First lets understand iterators. According to Wikipedia, an iterator is an object that enables a programmer to traverse a container, particularly lists. However, an iterator performs traversal and gives access to data elements in a container, but does not perform iteration. You might be confused so lets take it a bit slow. There are three parts namely:
All of these parts are linked to each other. We will discuss them one by one and later talk about generators.
iterable is any object in Python which has an
__iter__ or a
__getitem__ method defined which returns an iterator or can take
indexes (You can read more about them here).
In short an
iterable is any object which can provide us
with an iterator. So what is an iterator?
An iterator is any object in Python which has a
next (Python2) or
__next__ method defined. That’s it. That’s an iterator. Now let’s
In simple words it is the process of taking an item from something e.g a list. When we use a loop to loop over something it is called iteration. It is the name given to the process itself. Now as we have a basic understanding of these terms let’s understand generators.
Generators are iterators, but you can only iterate over them once. It’s
because they do not store all the values in memory, they generate the
values on the fly. You use them by iterating over them, either with a
‘for’ loop or by passing them to any function or construct that
iterates. Most of the time
generators are implemented as functions.
However, they do not
return a value, they
yield it. Here is a
simple example of a
def generator_function(): for i in range(10): yield i for item in generator_function(): print(item) # Output: 0 # 1 # 2 # 3 # 4 # 5 # 6 # 7 # 8 # 9
It is not really useful in this case. Generators are best for
calculating large sets of results (particularly calculations involving
loops themselves) where you don’t want to allocate the memory for all
results at the same time. Many Standard Library functions that return
lists in Python 2 have been modified to return
Python 3 because
generators require fewer resources.
Here is an example
generator which calculates fibonacci numbers:
# generator version def fibon(n): a = b = 1 for i in range(n): yield a a, b = b, a + b
Now we can use it like this:
for x in fibon(1000000): print(x)
This way we would not have to worry about it using a lot of resources. However, if we would have implemented it like this:
def fibon(n): a = b = 1 result =  for i in range(n): result.append(a) a, b = b, a + b return result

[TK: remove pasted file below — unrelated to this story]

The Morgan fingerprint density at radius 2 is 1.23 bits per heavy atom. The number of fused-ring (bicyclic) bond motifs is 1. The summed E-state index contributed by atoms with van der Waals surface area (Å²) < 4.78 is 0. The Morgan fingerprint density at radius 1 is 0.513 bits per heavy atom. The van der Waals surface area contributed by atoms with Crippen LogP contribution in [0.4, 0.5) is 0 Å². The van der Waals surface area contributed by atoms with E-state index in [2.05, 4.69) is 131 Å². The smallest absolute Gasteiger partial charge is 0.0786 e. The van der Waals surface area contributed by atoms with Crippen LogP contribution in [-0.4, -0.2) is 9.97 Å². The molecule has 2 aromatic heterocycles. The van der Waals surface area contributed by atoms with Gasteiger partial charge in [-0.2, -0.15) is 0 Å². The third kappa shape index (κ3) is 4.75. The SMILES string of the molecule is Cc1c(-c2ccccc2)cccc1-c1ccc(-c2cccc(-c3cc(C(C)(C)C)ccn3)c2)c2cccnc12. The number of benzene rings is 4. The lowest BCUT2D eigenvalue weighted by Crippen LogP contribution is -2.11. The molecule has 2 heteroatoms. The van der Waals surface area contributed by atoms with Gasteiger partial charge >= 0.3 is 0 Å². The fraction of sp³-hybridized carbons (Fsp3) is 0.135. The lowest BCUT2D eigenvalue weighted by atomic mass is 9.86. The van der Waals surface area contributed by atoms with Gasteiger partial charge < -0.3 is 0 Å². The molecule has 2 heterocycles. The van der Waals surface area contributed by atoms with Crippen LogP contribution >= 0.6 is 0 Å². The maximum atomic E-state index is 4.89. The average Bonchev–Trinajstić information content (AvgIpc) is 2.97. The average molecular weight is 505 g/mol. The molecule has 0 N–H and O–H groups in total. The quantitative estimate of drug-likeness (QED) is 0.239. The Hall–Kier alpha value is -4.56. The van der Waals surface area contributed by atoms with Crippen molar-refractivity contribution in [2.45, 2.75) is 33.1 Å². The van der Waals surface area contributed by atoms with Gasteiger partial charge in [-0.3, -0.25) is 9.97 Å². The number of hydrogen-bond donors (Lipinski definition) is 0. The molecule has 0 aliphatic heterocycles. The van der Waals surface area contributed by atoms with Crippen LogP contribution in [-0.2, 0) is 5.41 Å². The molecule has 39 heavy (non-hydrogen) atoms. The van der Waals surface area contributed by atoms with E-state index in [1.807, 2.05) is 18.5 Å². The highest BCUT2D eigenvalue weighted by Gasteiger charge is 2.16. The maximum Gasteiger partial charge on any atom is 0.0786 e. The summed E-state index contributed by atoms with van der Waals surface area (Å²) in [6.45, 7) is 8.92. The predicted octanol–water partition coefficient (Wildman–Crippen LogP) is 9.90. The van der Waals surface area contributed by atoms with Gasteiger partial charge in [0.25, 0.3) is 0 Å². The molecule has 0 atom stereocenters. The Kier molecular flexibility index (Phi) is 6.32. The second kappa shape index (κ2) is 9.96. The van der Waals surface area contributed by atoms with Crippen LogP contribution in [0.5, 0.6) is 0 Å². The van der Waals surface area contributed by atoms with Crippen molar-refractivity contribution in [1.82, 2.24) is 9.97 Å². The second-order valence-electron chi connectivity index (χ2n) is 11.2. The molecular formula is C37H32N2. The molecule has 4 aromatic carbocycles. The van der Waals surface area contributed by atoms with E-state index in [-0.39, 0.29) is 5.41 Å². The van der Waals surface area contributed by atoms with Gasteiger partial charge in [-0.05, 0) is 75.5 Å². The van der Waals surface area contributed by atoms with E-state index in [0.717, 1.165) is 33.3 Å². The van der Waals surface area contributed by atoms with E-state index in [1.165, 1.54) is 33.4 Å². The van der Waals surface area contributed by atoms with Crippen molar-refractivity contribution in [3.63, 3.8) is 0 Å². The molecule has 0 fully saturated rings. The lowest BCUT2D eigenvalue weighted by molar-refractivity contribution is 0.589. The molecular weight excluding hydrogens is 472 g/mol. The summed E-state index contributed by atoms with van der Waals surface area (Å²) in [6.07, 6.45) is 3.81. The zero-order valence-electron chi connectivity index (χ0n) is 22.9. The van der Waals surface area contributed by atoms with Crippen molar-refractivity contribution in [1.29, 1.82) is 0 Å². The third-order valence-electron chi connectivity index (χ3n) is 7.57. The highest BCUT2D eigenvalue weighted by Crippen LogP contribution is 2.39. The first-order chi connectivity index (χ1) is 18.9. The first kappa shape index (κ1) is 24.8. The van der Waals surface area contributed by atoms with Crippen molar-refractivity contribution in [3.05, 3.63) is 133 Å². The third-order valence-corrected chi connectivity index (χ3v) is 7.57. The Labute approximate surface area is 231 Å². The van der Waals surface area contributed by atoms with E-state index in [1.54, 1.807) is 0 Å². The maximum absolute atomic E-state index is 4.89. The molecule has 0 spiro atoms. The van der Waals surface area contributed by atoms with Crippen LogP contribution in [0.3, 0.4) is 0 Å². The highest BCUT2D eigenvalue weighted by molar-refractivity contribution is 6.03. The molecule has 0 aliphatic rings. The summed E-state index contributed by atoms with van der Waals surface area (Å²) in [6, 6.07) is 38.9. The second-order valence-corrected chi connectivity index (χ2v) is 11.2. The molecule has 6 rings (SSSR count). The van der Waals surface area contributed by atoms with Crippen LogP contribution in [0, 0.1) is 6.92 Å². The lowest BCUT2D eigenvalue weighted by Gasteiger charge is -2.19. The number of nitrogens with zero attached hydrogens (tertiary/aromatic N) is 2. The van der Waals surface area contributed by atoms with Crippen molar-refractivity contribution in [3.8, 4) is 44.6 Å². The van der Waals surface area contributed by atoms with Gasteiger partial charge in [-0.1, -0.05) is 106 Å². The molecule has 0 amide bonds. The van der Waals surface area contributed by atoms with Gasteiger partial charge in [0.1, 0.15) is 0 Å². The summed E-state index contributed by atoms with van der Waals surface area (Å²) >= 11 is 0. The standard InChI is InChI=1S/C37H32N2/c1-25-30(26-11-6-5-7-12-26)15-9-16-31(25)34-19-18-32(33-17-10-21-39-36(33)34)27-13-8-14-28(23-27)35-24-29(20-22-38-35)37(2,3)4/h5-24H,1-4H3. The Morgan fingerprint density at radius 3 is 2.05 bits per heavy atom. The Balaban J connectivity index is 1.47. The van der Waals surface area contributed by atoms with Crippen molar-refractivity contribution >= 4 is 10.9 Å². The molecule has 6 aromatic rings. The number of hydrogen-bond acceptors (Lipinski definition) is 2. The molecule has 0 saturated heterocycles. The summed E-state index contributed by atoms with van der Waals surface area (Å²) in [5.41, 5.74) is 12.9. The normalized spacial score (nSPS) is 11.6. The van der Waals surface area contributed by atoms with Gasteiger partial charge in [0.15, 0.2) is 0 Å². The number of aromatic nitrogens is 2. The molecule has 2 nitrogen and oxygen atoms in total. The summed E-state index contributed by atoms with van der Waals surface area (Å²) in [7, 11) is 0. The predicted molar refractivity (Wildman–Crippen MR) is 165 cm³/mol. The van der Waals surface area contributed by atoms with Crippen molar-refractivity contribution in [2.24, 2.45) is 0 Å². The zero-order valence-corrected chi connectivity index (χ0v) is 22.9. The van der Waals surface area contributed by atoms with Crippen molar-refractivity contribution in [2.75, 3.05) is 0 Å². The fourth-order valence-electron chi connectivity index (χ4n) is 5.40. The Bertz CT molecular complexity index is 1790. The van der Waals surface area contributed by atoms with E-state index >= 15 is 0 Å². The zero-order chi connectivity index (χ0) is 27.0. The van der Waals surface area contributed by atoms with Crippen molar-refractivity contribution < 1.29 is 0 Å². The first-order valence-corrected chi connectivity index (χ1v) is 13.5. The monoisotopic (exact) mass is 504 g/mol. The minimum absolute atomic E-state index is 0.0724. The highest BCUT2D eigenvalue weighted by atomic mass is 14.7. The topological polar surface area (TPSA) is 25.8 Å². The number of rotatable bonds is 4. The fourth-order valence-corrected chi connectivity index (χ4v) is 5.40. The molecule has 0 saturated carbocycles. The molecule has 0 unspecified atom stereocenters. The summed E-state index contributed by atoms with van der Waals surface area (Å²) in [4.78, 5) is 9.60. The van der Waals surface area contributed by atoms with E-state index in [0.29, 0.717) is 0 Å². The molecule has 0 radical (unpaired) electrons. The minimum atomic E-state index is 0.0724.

It would have used up all our resources while calculating a large input.
We have discussed that we can iterate over
generators only once but
we haven’t tested it. Before testing it you need to know about one more
built-in function of Python,
next(). It allows us to access the next
element of a sequence. So let’s test out our understanding:
def generator_function(): for i in range(3): yield i gen = generator_function() print(next(gen)) # Output: 0 print(next(gen)) # Output: 1 print(next(gen)) # Output: 2 print(next(gen)) # Output: Traceback (most recent call last): # File "<stdin>", line 1, in <module> # StopIteration
As we can see that after yielding all the values
next() caused a
StopIteration error. Basically this error informs us that all the
values have been yielded. You might be wondering that why don’t we get
this error while using a
for loop? Well the answer is simple. The
for loop automatically catches this error and stops calling
next. Do you know that a few built-in data types in Python also
support iteration? Let’s check it out:
my_string = "Yasoob" next(my_string) # Output: Traceback (most recent call last): # File "<stdin>", line 1, in <module> # TypeError: str object is not an iterator
Well that’s not what we expected. The error says that
str is not an
iterator. Well it’s right! It’s an iterable but not an iterator. This
means that it supports iteration but we can’t iterate over
it directly. So how would we iterate over it? It’s time to learn about one more
iter. It returns an
iterator object from an
iterable. While an
int isn’t an iterable, we can use it on string!
int_var = 1779 iter(int_var) # Output: Traceback (most recent call last): # File "<stdin>", line 1, in <module> # TypeError: 'int' object is not iterable # This is because int is not iterable my_string = "Yasoob" my_iter = iter(my_string) print(next(my_iter)) # Output: 'Y'
Now that is much better. I am sure that you loved learning about
generators. Do bear it in mind that you can fully grasp this concept
only when you use it. Make sure that you follow this pattern and use
generators whenever they make sense to you. You won’t be